As part of my treatment for my autoimmune/inflammatory arthritis, I have to have blood drawn regularly. The first time I had this done, they took vials and vials of blood, I think it was around 8 because they were testing for lots and lots of things. As you can imagine, it took a while. Nowadays when I go to the lab, they only take one or two vials, and it’s a much faster procedure. But still . . . every time I get blood drawn I have the same physical reaction: I get hot and nauseous and light headed.
The first time this happened, I was around 15. I had lost a lot of weight, everyone was convinced I was anorexic (I wasn’t) and they were testing me for all kinds of things, including TB. I remember feeling nauseous and seeing spots and my vision just sort of . . . narrowing . . . and then I was out cold. Ever since then, when I have blood dawn, I tell them I need to lie down so that I don’t pass out. When I get to the lab and they gesture to the chair and say have a seat, I instead gesture to the bed and say that I need to lie down. And I am embarrassed about it every single time.
So here I am, 56 years old and getting blood drawn regularly. And my thinking is, now that I’m doing this frequently, I will get used to it and not be squeamish about it. I will sit in the chair like everyone else. I won’t need special consideration or attention. I will, finally be a grown up about the whole thing.
Last Thursday I went to the lab for a blood draw. I mentioned to the phlebotomist that I usually need to lie down but I want to try sitting in the chair this time. And she looks at me and asks, do you lie down because you feel lightheaded? And I say yes, but I’m trying to make myself get over that and not be a baby about getting blood taken. And she says . . . completely nonplussed . . . oh, that’s a vasovagal response. You can’t get over that, it’s the way your body responds to this situation. You aren’t a baby for asking to lie down, you are being proactive and taking care of yourself.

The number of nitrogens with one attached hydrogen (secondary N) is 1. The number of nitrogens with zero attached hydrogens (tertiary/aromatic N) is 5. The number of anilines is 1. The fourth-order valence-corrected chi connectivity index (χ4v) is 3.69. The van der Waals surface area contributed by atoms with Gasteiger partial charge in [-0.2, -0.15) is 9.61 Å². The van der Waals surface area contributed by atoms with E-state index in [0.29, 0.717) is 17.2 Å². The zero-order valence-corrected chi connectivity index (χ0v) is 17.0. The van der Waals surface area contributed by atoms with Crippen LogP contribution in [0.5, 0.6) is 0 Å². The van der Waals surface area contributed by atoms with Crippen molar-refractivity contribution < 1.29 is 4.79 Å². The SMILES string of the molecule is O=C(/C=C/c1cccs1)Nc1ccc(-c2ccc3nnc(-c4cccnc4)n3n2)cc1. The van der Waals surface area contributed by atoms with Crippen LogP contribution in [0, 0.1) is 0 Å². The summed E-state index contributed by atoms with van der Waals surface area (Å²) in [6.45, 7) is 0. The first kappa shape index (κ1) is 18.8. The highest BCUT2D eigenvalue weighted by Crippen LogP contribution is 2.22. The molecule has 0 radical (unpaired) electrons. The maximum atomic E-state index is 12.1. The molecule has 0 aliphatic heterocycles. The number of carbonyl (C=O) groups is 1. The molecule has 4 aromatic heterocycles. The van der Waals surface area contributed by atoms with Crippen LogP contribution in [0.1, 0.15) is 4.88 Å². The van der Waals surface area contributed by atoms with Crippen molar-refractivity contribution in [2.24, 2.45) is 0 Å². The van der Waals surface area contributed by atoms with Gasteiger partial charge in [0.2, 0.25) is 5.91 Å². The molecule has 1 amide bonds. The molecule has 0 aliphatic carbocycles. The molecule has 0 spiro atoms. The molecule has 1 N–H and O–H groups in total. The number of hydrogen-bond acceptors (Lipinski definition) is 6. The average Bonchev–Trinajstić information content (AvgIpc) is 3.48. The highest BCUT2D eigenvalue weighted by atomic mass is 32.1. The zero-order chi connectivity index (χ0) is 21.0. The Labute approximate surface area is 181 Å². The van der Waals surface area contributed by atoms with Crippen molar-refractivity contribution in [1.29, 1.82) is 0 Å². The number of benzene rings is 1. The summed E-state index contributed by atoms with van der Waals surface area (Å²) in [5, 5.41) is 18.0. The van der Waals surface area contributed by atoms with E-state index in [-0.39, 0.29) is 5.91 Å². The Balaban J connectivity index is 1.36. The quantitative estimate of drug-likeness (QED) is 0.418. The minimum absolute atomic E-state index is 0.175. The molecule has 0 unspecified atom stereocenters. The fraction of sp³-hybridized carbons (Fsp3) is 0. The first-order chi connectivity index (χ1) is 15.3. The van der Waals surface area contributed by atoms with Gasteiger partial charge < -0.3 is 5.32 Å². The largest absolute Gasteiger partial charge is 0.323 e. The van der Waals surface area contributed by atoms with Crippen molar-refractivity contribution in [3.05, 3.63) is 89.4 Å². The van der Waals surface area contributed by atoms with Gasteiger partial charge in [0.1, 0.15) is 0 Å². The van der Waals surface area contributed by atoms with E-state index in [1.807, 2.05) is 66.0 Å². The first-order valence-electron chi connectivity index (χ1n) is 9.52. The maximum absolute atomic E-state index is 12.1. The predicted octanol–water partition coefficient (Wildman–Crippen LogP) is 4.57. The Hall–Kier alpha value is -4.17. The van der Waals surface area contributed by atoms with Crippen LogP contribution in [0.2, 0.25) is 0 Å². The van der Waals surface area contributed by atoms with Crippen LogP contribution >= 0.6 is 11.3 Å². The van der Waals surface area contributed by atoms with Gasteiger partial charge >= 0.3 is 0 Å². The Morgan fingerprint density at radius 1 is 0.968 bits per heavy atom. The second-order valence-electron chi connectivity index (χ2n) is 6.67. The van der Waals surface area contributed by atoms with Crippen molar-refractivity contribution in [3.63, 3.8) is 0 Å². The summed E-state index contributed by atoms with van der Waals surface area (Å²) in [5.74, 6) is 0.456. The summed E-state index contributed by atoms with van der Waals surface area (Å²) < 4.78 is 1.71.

Hunh. How about that.
For nearly 40 years I thought it was a character flaw. That I was childish and silly and I needed to get over it. But nope. It’s a thing and it has a name and it doesn’t mean I need to fix myself. It just means I need to ask to lie down when I’m getting blood drawn. Pretty simple, really.
I carried so much shame about this. And now I know I don’t need to do that. And it has me thinking about all the other stories we tell ourselves about who we are. That we are flawed or unlovable. That we don’t like movement or sports. That we need to cover up our bodies so we don’t make others uncomfortable. That we aren’t good at math or science. That we are bad if we eat ice cream but good if we eat a salad.
Those are just some of the things that run through my head on a regular basis and I bet you have the same sort of thing happen to you. The stories you tell yourself might be different but the end result . . . limiting what you think you can do . . . is probably the same.
So let’s stop. Let’s not carry shame about the things we can’t change. Let’s love ourselves for the amazing things we can do and let’s remember that we are all perfect just the way we are. And if we need to lie down when we get blood drawn, let’s remember that it’s not shameful. It’s just who we are.